Correct way to wire two 4ohm speakers to show 2ohms to amp.

Discussion in 'Home Theater Projects' started by Reginald Trent, May 17, 2003.

1. Reginald Trent Screenwriter

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Can anyone help?

2. Greg Monfort Supporting Actor

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Multiple resistances in parallel can be calculated with Rt = 1/(1/R1+1/R2, etc.,). Substituting 4ohms for R1 and R2 you get Rt = 2ohms, so wire them in parallel, i.e. jumper the two (+) together and the two (-) together.

GM

3. Reginald Trent Screenwriter

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Thanks Greg.

4. Allen Ross Supporting Actor

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i personally like to think of resistors in parallel as the product over the sum, so (R1*R2)/(R1+R2) works the same way except for 3 in parallel, but when does that ever happen?

5. Greg Monfort Supporting Actor

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Pretty often for me back when I was freelance designing PA stacks and line arrays.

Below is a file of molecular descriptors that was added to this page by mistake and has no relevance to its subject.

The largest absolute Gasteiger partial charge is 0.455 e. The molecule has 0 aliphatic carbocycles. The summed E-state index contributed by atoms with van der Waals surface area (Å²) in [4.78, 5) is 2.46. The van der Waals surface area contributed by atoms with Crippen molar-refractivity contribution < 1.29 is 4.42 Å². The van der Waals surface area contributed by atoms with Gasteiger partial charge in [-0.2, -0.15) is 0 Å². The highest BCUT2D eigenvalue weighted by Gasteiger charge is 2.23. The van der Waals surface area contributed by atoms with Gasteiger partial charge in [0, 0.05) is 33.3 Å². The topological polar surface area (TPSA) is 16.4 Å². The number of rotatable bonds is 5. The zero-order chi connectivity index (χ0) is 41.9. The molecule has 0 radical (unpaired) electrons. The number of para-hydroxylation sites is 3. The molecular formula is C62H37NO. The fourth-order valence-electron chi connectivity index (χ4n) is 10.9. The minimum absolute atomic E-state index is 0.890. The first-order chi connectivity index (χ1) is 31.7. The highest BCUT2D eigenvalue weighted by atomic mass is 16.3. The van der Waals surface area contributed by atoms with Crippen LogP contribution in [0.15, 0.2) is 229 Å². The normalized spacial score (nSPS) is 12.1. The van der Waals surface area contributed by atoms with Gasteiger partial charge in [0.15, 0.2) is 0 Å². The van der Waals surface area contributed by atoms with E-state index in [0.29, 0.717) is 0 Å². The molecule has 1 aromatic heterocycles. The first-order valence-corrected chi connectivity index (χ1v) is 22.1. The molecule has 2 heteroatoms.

GM

6. Chris Tsutsui Screenwriter

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I guess the next question should be how to wire parallel.

Do you connect one driver to the other, and then one of the drivers to the amp? Wouldn't this result in a marginal signal delay between drivers which may cause audiophile nightmares?

Or do you connect both drivers to the amp. Or do you connect both wires together, and then connect the amp wire between the 2 wires connecting the drivers?

I know there will probably not be a difference, but what if the length between the drivers was one mile... Then would there be a significant difference in parallel wiring? Just curious...

7. Dan Wesnor Second Unit

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The delay of a few extra feet of wire is much, much, much less than that of the manufacturing tolerances in typical drivers, caps, and coils. Don't worry about it.